Neo-Nazi Ex-Marine And Porn Actor Arrested In Conspiracy To Hide Weapons From Government

A porn actor and two former Marines, one of whom was recently discharged from the service after being exposed as a white supremacist, were arrested on federal weapons charges last week, although federal officials are keeping many of the details under wraps.

HuffPost first found the cases in federal court records after Alicia Garza, one of the co-founders of the movement, tweeted on Friday that the FBI had visited her home. She said agents had told her the FBI found her name on a list in the Idaho home of a man they’d arrested on weapons charges and suspected of associating with white supremacist groups.

Authorities have kept some court records sealed to date, so details about whether any of the defendants had a list that included Garza’s name are not available. Several similarities exist, however, between these cases and the one Garza mentioned: Both involve white men, recently arrested by federal authorities on weapons charges in Idaho, at least one of whom has confirmed white supremacist ties.

In an unusual move, federal prosecutors unsealed the charge against one of the defendants but kept an underlying affidavit written by a special agent with Naval Criminal Investigative Service under seal. The U.S. Attorney’s Office for the Eastern District of North Carolina did not respond to HuffPost’s question about why that affidavit, which would have revealed much more about how authorities came to investigate the defendants, remained under seal.

The defendants include Paul Kryscuk, 35, as well as two former Marines previously assigned to Camp Lejeune in Jacksonville, North Carolina: Liam Collins, 21, and Jordan Duncan, 25.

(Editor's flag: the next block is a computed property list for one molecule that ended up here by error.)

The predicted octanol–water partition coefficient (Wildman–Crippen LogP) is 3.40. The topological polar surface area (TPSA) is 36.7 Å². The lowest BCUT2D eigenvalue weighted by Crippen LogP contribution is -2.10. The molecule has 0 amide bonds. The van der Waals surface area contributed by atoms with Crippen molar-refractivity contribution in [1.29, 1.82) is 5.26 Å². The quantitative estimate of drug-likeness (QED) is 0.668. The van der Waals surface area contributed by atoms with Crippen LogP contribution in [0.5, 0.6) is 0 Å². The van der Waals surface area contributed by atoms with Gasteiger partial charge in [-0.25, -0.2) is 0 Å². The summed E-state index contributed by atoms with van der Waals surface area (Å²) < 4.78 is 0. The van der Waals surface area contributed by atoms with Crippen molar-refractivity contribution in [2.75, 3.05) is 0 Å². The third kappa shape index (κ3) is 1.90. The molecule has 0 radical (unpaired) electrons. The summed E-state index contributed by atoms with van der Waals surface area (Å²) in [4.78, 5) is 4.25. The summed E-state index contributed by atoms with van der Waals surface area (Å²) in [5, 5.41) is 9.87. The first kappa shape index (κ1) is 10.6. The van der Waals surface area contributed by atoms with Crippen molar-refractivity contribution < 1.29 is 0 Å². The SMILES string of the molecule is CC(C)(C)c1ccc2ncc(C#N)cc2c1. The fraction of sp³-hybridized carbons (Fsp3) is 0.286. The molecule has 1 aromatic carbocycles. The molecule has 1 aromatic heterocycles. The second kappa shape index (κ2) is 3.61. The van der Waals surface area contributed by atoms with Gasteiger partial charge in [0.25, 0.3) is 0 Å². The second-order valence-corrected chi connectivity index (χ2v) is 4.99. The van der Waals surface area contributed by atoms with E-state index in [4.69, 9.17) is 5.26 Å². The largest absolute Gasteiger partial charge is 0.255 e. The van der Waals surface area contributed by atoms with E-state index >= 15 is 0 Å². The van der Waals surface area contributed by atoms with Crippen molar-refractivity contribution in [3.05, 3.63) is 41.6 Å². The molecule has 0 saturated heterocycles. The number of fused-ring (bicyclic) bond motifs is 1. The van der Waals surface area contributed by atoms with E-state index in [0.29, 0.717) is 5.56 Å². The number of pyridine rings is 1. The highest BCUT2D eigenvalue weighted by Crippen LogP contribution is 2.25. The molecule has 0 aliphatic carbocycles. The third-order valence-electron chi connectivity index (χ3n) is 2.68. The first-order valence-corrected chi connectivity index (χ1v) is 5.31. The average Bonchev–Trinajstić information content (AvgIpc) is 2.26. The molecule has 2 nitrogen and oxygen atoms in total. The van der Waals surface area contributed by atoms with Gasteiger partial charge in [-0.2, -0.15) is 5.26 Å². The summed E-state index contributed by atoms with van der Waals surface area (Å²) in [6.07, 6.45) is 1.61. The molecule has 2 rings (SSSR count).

Kryscuk, according to an indictment, used the alias “Shaun Corcoran” to mail a pistol and suppressor to Jacksonville, where former Marine Lance Corporal Collins was residing at the time. The pair, according to the indictment, entered into a conspiracy to “unlawfully enrich themselves and others, by among other things, manufacturing and selling hard to obtain firearms and firearm parts in a manner that the ‘government would not know’ the purchasers had them.”

Kryscuk was a porn actor who went by the name of “Pauly Harker,” and has appeared in adult films that degrade Black women, according to websites that track abusive porn.

Collins was among a group of U.S. servicemen exposed in 2019 as frequent posters to an infamous neo-Nazi message board, leading the Marines Corps to launch an investigation into his extremist ties.

On Tuesday, a spokesperson for the Marines confirmed that Collins, a lance corporal most recently assigned to Camp Lejeune, left the service last month after only three years in the service. “Collins’ premature discharge is indicative of the fact that the character of his service was incongruent with Marine Corps’ expectations and standards,” the spokesperson said. “Due to the associated administrative processes, further details are not releasable.” 

Duncan served in the Marines for five years, the spokesperson said, leaving the service in 2018 as a corporal. He had worked as a cryptologic language analyst.

All three men were taken into custody in Idaho, where Kryscuk had an address. Collins waived a detention hearing and was committed to the custody of the Eastern District of North Carolina. Duncan and Kryscuk both had detention hearings set for Tuesday, and Kryscuk has asserted his Fifth and Sixth Amendment Rights. Both waived detention hearings and will be transferred to North Carolina by the U.S. Marshals Service.

Initially, the U.S. Attorney’s Office for the Eastern District of North Carolina declined to comment on any of the cases, and several attorneys for the defendants did not respond to requests for comment. But the Justice Department revealed some additional details about the men in a press release on Tuesday when Duncan and Kryscuk appeared in virtual court hearings.